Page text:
The other issue brought forth by the Open Letter folk was the process of the actual meta analysis. In addition to leaving relevant studies out of the mix, the Open Letter researchers were not impressed by the APA’s lack of ability (and effort) to control for unrelated correlations.

Take gender for example. Gender and aggressive behavior is its own large area of study. And since boys are by far the ones playing the games studied, there may be some correlation problems if proper controls were not in place when measuring for aggression.  

But maybe these ivory-tower, Open Letter peeps are being a little nit picky. I mean, this is the APA — also filled with respected researchers in their own right. And why would they skew this data? What do they have to actually gain by honoring a cultural or political bias against video games?  

Well… this isn’t their first go around with bias. There was that torture thing. Turns out the APA doesn’t have a clean record for drawing weak connections for political and popular gain.

The New York Times reports on another accusation by fellow scholars and a human rights group that, “The American Psychological Association secretly collaborated with the administration of President George W. Bush to bolster a legal and ethical justification for the torture of prisoners.”

But, you know how accusations are . . . although, six month’s later, The Guardian reports,  “Three senior officials lose their jobs at APA after US torture scandal.” And three months after that, “New APA policy bans psychologist participation in national security interrogations.”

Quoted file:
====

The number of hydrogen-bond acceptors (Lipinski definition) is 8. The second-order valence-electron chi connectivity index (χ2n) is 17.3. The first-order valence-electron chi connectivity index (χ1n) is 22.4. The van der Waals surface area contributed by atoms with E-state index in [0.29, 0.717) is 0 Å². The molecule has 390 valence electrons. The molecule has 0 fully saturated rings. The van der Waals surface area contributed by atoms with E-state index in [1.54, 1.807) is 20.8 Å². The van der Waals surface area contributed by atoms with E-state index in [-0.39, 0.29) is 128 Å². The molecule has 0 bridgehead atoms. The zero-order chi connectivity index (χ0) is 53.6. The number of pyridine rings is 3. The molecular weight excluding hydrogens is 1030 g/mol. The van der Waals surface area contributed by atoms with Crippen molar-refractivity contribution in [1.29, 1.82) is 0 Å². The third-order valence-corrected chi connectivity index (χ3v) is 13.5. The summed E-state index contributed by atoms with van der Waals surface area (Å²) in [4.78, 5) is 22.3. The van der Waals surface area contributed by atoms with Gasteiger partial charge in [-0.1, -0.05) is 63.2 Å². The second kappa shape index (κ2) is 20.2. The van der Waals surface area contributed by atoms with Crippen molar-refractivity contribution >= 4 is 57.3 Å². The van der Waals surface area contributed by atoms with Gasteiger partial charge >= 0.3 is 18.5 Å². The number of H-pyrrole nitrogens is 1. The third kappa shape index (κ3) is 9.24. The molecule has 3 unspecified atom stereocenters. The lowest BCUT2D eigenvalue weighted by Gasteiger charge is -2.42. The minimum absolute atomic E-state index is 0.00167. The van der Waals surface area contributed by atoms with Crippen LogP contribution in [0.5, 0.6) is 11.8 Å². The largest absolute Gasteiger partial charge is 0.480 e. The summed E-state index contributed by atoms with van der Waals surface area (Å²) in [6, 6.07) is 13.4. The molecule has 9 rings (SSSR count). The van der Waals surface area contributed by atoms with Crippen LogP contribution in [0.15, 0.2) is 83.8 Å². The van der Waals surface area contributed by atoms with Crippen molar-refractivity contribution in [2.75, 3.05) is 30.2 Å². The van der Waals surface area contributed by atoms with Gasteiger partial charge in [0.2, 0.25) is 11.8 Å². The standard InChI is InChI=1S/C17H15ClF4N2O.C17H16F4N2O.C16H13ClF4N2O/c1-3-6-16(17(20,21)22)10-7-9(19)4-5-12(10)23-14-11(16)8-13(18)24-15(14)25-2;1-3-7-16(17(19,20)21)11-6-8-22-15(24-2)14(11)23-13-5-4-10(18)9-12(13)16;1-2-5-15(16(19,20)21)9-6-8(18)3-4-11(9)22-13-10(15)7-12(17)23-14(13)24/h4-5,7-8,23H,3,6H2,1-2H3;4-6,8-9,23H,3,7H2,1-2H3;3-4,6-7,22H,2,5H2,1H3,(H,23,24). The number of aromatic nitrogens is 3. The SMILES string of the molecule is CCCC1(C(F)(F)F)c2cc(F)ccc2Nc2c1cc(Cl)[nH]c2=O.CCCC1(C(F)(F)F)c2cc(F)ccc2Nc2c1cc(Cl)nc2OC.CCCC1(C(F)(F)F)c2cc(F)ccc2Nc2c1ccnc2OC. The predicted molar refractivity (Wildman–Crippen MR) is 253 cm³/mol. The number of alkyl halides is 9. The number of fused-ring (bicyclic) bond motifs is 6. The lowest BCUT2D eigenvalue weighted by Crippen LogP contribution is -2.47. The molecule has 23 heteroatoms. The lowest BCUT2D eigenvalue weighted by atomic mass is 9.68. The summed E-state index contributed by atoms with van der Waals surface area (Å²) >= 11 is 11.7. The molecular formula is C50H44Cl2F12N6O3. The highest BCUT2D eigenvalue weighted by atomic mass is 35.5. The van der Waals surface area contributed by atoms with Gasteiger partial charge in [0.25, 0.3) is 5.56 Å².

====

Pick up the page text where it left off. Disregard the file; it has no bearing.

While we’re dissing the unbiased status of associations and their recommendations, let’s go back to where this all started (remember, the APA guidelines just released). The APA itself often takes heat for bias. Some scientists and researchers take issue with their circumcision recommendations, including one for females and their recommendation to give statins to children.

The point here is not to shit on associations, per se. I’m not intending to make my own crappy correlations. But clearly the APA, and even somewhat the beloved AAP, are open to cultural bias and outside agendas.

And, as a tangent, I’d like to pause and mention that the APA has no sense of irony. Seriously, on one hand they’re justifying torture, while on the other they’re over-reacting to kids throwing toys in labs after playing Call of Duty?

So, what’s my point? It’s not, “Let them play the video games, all of them, all the time.”

I really like this sensible recommendation from Harvard. They offer these Key Points:

  • Much of the research on violent video game use relies on measures to assess aggression that don’t correlate with real-world violence. Some studies are observational and don’t prove cause and effect.

  • Federal crime statistics suggest that serious violent crimes among youths have decreased since 1996, even as video game sales have soared.

  • Parents can protect children from potential harm by limiting use of video games and taking other common-sense precautions.”

Exactly. And from my experience talking to parents, this is exactly what most of us do. Then we hear about another policy recommendation on Facebook and worry and feel bad and then go back to doing this sensible thing again.

So MY recommendation is to just skip the worry and go with the Harvard endorsed “common sense.” For example, if your child cannot pronounce his R’s, or perform his three Rs in school, maybe he shouldn’t be stabbing hookers or using flame throwers on zombies.  But whatever. Your call.